This opinion will be unpublished and
may not be cited except as provided by
Minn. Stat. § 480A.08, subd. 3 (2006).
IN COURT OF APPEALS
Brian Lee Sternquist,
Filed April 10, 2007
Pine County District Court
File No. K2-04-577
Lori Swanson, Attorney General, 1800 Bremer Tower, 445 Minnesota Street, St. Paul, Minnesota 55101-2134; and
John K. Carlson,
John M. Stuart, State Public
Defender, Davi E. Axelson, Assistant State Public Defender,
Considered and decided by Randall, Presiding Judge; Hudson, Judge; and Dietzen, Judge.
U N P U B L I S H E D O P I N I O N
Appellant Brian L. Sternquist challenges his conviction of first-degree DWI in violation of Minn. Stat. §§ 169A.20, subd. 1(1), .24 (2004). Appellant argues that the district court erred by denying his motion to suppress evidence because the arresting officer lacked jurisdictional authority to conduct a preliminary breath test. Because we conclude that the arresting officer acted within the scope of his jurisdictional authority, we affirm.
On May 13, 2004, while patrolling in
determining that appellant did not have a valid driver’s license and noticing
indicia of intoxication, the officer performed a preliminary breath test, which
indicated that appellant had an alcohol concentration of .203. The officer arrested appellant and
transported him to the
the omnibus hearing, appellant moved to suppress evidence of his breath test,
arguing that the Mille Lacs tribal police officer lacked jurisdictional
authority to conduct a preliminary breath test.
Respondent countered by arguing that the officer’s authority was derived
from a cooperation agreement between the Mille Lacs Band of Ojibwe (Band) and
D E C I S I O N
reviewing pretrial orders on motions to suppress evidence, we may independently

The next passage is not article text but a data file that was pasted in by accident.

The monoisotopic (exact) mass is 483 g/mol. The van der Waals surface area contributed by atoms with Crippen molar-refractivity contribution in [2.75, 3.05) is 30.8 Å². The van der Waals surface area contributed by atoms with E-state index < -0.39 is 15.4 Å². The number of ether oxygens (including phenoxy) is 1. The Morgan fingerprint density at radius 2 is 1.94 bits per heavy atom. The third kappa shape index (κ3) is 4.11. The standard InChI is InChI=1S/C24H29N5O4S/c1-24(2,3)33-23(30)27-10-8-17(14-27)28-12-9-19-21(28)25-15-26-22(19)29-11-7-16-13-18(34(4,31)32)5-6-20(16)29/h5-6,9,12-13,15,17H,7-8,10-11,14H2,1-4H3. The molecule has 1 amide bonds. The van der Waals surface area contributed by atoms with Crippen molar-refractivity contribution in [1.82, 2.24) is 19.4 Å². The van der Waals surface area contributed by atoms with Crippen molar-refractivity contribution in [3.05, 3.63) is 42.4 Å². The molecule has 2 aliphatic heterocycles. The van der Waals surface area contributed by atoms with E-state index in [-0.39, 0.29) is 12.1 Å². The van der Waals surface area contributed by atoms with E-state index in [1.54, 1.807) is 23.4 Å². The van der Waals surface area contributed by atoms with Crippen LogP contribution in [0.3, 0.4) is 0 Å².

review the facts and determine, as a matter of law, whether the district court
erred in suppressing—or not suppressing the evidence.” State
v. Johnson, 645 N.W.2d 505, 508 (
Minnesota law “[t]wo or more governmental units, by agreement . . .
may jointly or cooperatively exercise any power common to the . . .
parties or any similar powers, including those which are the same except for
the territorial limits within which they may be exercised.”
In the event that an agreement authorizes the exercise of peace officer or police powers by an officer appointed by one of the governmental units within the jurisdiction of the other governmental unit, an officer acting pursuant to that agreement has the full and complete authority of a peace officer as though appointed by both governmental units and licensed by the state of Minnesota, provided that:
(1) the peace officer has successfully completed professionally recognized peace officer preemployment education which the Minnesota Board of Peace Officer Standards and Training has found comparable to Minnesota peace officer preemployment education; and
(2) the officer is duly licensed or certified by the peace officer licensing or certification authority of the state in which the officer’s appointing authority is located.
Band’s cooperation agreement with
responding to an emergency call for assistance, responding to an accident, responding to a crime witnessed by the officer where public safety is at risk, acting at the request of the Pine County Sheriff or a Pine County Deputy Sheriff, whether the request is in person or through dispatch, or exercising peace officer arrest authority pursuant to Minn. Stat. § 629.40.
Law Enforcement Cooperation Agreement ¶ 4.1.
Thus, the Mille Lacs tribal police
officer had jurisdictional authority if he was acting in accordance with the
cooperation agreement and had the requisite education and licensing
qualifications. Here, the uncontroverted
record establishes that the officer responded to the Pine County Sheriff’s
request for aid in a situation where public safety was at risk, and for five
years the State of